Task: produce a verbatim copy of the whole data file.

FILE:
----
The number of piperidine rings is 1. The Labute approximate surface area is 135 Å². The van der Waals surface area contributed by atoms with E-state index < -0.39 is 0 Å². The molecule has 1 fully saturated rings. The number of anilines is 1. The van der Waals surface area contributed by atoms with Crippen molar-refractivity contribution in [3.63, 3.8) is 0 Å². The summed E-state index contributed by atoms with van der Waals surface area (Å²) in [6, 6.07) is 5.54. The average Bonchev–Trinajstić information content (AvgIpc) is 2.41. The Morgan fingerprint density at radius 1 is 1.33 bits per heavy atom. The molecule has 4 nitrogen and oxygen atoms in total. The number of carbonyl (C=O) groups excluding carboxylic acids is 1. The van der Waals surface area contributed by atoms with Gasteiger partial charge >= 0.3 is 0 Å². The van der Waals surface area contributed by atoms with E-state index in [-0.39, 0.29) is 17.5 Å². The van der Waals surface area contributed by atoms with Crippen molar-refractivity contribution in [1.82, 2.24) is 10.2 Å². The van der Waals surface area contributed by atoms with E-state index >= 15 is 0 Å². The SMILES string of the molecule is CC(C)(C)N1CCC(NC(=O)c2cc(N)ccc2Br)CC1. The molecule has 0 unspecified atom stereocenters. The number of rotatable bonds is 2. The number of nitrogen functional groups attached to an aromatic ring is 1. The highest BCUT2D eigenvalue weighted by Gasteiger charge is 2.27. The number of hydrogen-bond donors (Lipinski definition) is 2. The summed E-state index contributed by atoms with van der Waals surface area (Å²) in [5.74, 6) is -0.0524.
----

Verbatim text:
The number of piperidine rings is 1. The Labute approximate surface area is 135 Å². The van der Waals surface area contributed by atoms with E-state index < -0.39 is 0 Å². The molecule has 1 fully saturated rings. The number of anilines is 1. The van der Waals surface area contributed by atoms with Crippen molar-refractivity contribution in [3.63, 3.8) is 0 Å². The summed E-state index contributed by atoms with van der Waals surface area (Å²) in [6, 6.07) is 5.54. The average Bonchev–Trinajstić information content (AvgIpc) is 2.41. The Morgan fingerprint density at radius 1 is 1.33 bits per heavy atom. The molecule has 4 nitrogen and oxygen atoms in total. The number of carbonyl (C=O) groups excluding carboxylic acids is 1. The van der Waals surface area contributed by atoms with Gasteiger partial charge >= 0.3 is 0 Å². The van der Waals surface area contributed by atoms with E-state index in [-0.39, 0.29) is 17.5 Å². The van der Waals surface area contributed by atoms with Crippen molar-refractivity contribution in [1.82, 2.24) is 10.2 Å². The van der Waals surface area contributed by atoms with E-state index >= 15 is 0 Å². The SMILES string of the molecule is CC(C)(C)N1CCC(NC(=O)c2cc(N)ccc2Br)CC1. The molecule has 0 unspecified atom stereocenters. The number of rotatable bonds is 2. The number of nitrogen functional groups attached to an aromatic ring is 1. The highest BCUT2D eigenvalue weighted by Gasteiger charge is 2.27. The number of hydrogen-bond donors (Lipinski definition) is 2. The summed E-state index contributed by atoms with van der Waals surface area (Å²) in [5.74, 6) is -0.0524.